rpc:x:32:32:Portmapper RPC user:/:/sbin/nologin
xfs:x:43:43:X Font Server:/etc/X11/fs:/bin/false
rpcuser:x:29:29:RPC Service User:/var/lib/nfs:/sbin/nologin
nfsnobody:x:65534:65534:Anonymous NFS User:/var/lib/nfs:/sbin/nologin
Figure 1: The Linux user password file looks like this in its raw form.
Note that the fields are separated by the colon character (:). The cat command's purpose is to copy one or more files whose names have been passed as a parameter to stdout and nothing more. The results of this command are so far unremarkable because we're interested only in the user name, which is in the first field. So let's use the filter cut to extract the user name. Figure 2 shows the first results we obtained from cat, but this time we piped the output of cat to the input of the filter cut, the purpose of which is to "remove sections from each line of files" (from the manual page for cut). The parameter -f1 means field one, and the -d: parameter means that fields are separated by colons. The vertical bar character (|) is used to denote piping from one filter to another.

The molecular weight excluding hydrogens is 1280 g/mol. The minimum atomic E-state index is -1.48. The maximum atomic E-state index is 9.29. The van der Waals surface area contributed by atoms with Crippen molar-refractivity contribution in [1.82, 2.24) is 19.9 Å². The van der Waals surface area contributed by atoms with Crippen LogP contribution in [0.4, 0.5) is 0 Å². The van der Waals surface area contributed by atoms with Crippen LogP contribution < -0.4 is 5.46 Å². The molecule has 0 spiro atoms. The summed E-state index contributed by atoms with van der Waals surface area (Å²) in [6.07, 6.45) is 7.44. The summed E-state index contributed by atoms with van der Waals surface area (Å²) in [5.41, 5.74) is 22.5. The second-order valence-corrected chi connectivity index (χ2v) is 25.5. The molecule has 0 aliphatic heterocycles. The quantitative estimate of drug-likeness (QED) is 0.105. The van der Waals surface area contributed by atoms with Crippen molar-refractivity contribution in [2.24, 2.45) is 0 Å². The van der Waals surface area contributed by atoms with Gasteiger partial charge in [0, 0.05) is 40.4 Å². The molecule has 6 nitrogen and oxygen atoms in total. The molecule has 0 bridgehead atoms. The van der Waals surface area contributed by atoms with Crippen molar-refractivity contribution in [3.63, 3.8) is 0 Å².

[klinebl@laptop1 current]$ cat /etc/passwd | cut -f1 -d:
Figure 2: Once filtered through cut, the output of our command string contains only user names but is still in sorted order.
What if you want the results in sorted order? No problem. We'll just pipe the output from cut to the input of another filter, sort. This filter's name is more intuitive; the manual page states: "sort lines of text files." Figure 3 shows the sorted results. You can see how to chain together simple programs, which do very simple and specific tasks, to create very powerful programs.